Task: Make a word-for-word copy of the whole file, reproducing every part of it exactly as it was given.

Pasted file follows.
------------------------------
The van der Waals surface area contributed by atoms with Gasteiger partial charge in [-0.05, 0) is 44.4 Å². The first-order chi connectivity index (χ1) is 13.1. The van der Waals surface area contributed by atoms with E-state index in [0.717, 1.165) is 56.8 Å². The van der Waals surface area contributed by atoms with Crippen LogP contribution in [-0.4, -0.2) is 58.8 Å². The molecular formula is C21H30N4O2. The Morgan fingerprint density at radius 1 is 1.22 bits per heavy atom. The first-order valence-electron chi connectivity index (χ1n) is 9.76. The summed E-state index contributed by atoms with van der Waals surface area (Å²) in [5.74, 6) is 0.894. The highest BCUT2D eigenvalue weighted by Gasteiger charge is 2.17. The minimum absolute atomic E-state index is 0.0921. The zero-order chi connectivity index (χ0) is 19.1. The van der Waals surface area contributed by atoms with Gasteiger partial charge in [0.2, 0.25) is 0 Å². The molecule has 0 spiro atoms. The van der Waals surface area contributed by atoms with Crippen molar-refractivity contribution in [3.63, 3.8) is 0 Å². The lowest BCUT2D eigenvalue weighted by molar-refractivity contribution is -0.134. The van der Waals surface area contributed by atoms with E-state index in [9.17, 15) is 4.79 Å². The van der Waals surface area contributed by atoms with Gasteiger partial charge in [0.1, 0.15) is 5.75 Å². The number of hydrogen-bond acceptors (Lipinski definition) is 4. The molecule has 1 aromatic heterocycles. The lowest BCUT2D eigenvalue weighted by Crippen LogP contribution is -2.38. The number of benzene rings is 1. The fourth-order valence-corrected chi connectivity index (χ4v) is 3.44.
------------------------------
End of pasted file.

The van der Waals surface area contributed by atoms with Gasteiger partial charge in [-0.05, 0) is 44.4 Å². The first-order chi connectivity index (χ1) is 13.1. The van der Waals surface area contributed by atoms with E-state index in [0.717, 1.165) is 56.8 Å². The van der Waals surface area contributed by atoms with Crippen LogP contribution in [-0.4, -0.2) is 58.8 Å². The molecular formula is C21H30N4O2. The Morgan fingerprint density at radius 1 is 1.22 bits per heavy atom. The first-order valence-electron chi connectivity index (χ1n) is 9.76. The summed E-state index contributed by atoms with van der Waals surface area (Å²) in [5.74, 6) is 0.894. The highest BCUT2D eigenvalue weighted by Gasteiger charge is 2.17. The minimum absolute atomic E-state index is 0.0921. The zero-order chi connectivity index (χ0) is 19.1. The van der Waals surface area contributed by atoms with Gasteiger partial charge in [0.2, 0.25) is 0 Å². The molecule has 0 spiro atoms. The van der Waals surface area contributed by atoms with Crippen molar-refractivity contribution in [3.63, 3.8) is 0 Å². The lowest BCUT2D eigenvalue weighted by molar-refractivity contribution is -0.134. The van der Waals surface area contributed by atoms with E-state index in [9.17, 15) is 4.79 Å². The van der Waals surface area contributed by atoms with Gasteiger partial charge in [0.1, 0.15) is 5.75 Å². The number of hydrogen-bond acceptors (Lipinski definition) is 4. The molecule has 1 aromatic heterocycles. The lowest BCUT2D eigenvalue weighted by Crippen LogP contribution is -2.38. The number of benzene rings is 1. The fourth-order valence-corrected chi connectivity index (χ4v) is 3.44.